Chickens can eat marigolds, yes. Not only do you not need to be concerned, but this flowering herb provides some interesting and unique health benefits for chickens.
In this article, I’m going to explain what marigolds are, why they provide some benefits to chickens and list some plants that are known to be toxic to chickens.
What Are Marigolds?
Marigolds are annual flowering herbs that are native to the Mediterranean region, north Africa, and parts of the Middle East.
They’re pretty hardy, easy to grow, and are pretty flowers so they’re commonly found across the country.
There are actually several types of marigold, and each has its own unique properties and health benefits.
The main types are:
- Pot marigold (calendula) - calendula officinalis
- Mexican marigold - tagetes erecta
- French marigold - tagetes patula
- Signet marigold - Tagetes tenuifolia
Are Marigolds Toxic to Chickens?
You're right to be concerned first, but I can reassure you that marigolds are not toxic to chickens.
Quite the opposite, in fact, a lot of chicken owners deliberately feed their chickens marigolds for reasons I'm going to explain in this article.
Benefits of Feeding Chickens Marigolds
Marigolds are somewhat of a super herb. They’re used for a number of medicinal and wellness purposes for us, some of which apply to chickens, too.
The main benefits of feeding marigolds to chickens, growing them, and using them around the coop include:
Powerful antioxidants - Marigolds contain high levels of antioxidants. Antioxidants play an important role in keeping living things healthy, and this is the #1 benefit of supplementing your chicken’s feed with marigolds.
Anti-inflammatory properties - The pot marigold, in particular, is used for its anti-inflammatory properties. This means it can help with general skin issues, muscular pains, itchiness, fungal infections, and so on.
Pest repellent - Marigolds are often used by gardeners as a pest repellent. It’s the French marigold that has the strongest pest repelling properties, and this can be utilized to help ward off parasites, lice, and other annoying pests in your chickens' coop.
What does this all mean for chickens that have some marigold in their diet?
It means you're essentially giving your chickens a natural, healthy supplement that will strengthen their immune system, help them fight off infections, and improve egg quality.
All pretty impressive for such a beautiful flower!
How Marigolds Make Yolks a Deeper Yellow
Marigolds contain the pigment xanthophyll. This pigment is a class of oxygen-containing carotenoids that is responsible for the color of many plants, flowers, fruits, and vegetables.
Xanthophyll is commonly used in commercial layer feeds to artificially boost and deepen the yellow of egg yolks.
So, we know that it is perfectly safe for chickens to eat and we also know that it helps hens lay eggs with a darker yellow yolk.
Why do people want darker yolks? Seeing a more vibrant yellow yolk is generally believed to mean that the egg is fresher and healthier.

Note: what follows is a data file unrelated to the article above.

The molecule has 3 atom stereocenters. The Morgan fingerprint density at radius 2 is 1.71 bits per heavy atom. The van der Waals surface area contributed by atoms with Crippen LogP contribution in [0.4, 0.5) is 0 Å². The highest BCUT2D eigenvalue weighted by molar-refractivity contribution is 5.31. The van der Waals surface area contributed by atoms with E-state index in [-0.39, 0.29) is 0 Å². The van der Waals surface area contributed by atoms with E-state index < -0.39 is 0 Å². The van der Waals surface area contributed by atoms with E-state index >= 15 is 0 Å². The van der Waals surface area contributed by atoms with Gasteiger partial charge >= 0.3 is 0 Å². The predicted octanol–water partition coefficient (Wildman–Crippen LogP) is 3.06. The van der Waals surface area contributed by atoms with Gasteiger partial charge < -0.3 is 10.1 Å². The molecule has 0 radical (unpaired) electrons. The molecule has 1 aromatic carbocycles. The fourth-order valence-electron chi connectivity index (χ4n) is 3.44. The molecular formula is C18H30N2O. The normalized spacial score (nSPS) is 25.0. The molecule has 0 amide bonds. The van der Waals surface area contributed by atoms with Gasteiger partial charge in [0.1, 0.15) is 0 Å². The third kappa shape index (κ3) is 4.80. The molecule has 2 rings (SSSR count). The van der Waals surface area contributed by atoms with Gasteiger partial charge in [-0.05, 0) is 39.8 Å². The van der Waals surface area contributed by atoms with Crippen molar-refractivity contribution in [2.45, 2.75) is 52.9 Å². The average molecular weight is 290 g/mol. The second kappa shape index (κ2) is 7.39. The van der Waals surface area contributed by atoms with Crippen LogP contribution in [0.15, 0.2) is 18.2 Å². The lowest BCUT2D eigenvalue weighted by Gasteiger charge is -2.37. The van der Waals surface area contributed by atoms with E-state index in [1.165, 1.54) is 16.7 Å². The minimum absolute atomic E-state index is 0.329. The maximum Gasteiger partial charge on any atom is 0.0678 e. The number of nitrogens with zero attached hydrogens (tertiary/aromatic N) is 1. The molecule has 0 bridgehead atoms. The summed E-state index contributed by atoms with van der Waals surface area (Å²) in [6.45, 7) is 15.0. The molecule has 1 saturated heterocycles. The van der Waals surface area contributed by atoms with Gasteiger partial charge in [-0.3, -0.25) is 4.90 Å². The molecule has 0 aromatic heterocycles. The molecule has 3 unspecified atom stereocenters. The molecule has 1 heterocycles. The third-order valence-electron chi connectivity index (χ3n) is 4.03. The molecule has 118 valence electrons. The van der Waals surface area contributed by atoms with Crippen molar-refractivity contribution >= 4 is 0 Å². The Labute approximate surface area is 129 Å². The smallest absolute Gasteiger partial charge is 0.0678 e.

This isn’t always the case, especially when supplements are being used just to add more color.
However, combined with the fact that eating marigolds can reduce the level of cholesterol in eggs and boost chickens’ health, it's a pretty easy decision when debating whether or not you should feed your chickens marigolds.
How Do You Feed Chickens Marigolds?
There are various marigold powders and extracts that you can buy and give to your chickens, but you can’t beat the real thing.
If you have a yard, which I assume you do as you’re raising backyard chickens, then you should consider planting some marigolds.
They’re really easy to grow, look wonderful, attract the right kinds of insects like bees, and repel the kinds of insects you don’t want.
It really is a win-win.
As for feeding them to your chickens, I’m sure you’re well aware that it’s not hard to convince chickens to eat anything that is edible.
You can dry out some petals and add them to their feed. Or, you can simply give your chickens access to growing marigolds or toss some into their run for them to peck at.
What Plants Are Toxic to Chickens?
It’s a real eye-opener just how many innocent-looking plants pose potential threats to chickens.
This isn’t an exhaustive list, but here are some of the most common plants known to be toxic or poisonous to chickens in some capacity:
- Jimson Weed
- Trumpet Vine
I’ve discussed the potential dangers of plants when letting chickens free-range with a number of owners.
Most are happy to trust their flock not to eat anything they shouldn’t. I do admit, chickens are pretty smart when it comes to avoiding potentially harmful plants - but it’s not something I’m willing to risk.
I’ve taken a good look at every square inch of land my chooks are able to explore and identified and ruled out every plant that may have posed a risk.
Marigolds are great for chickens. Due to the number of positive health and wellness applications, you should even go out of your way to ensure that your chickens are getting some marigolds in their diets.
You now know one of the industry secrets behind bright, vibrant yellow yolks, too.
Just keep in mind that brighter yolks don’t always mean fresher and healthier eggs. But in the case of a chicken that has been eating marigolds, it may mean the egg was laid by a healthy chicken and is lower in cholesterol.
If you're a fan of natural and herbal remedies, marigolds along with other herbs are thoroughly worth investigating more.
Image credits - Header image by Jenny Hill on Unsplash, Mexican marigold image by Photo by Wander Fleur on Unsplash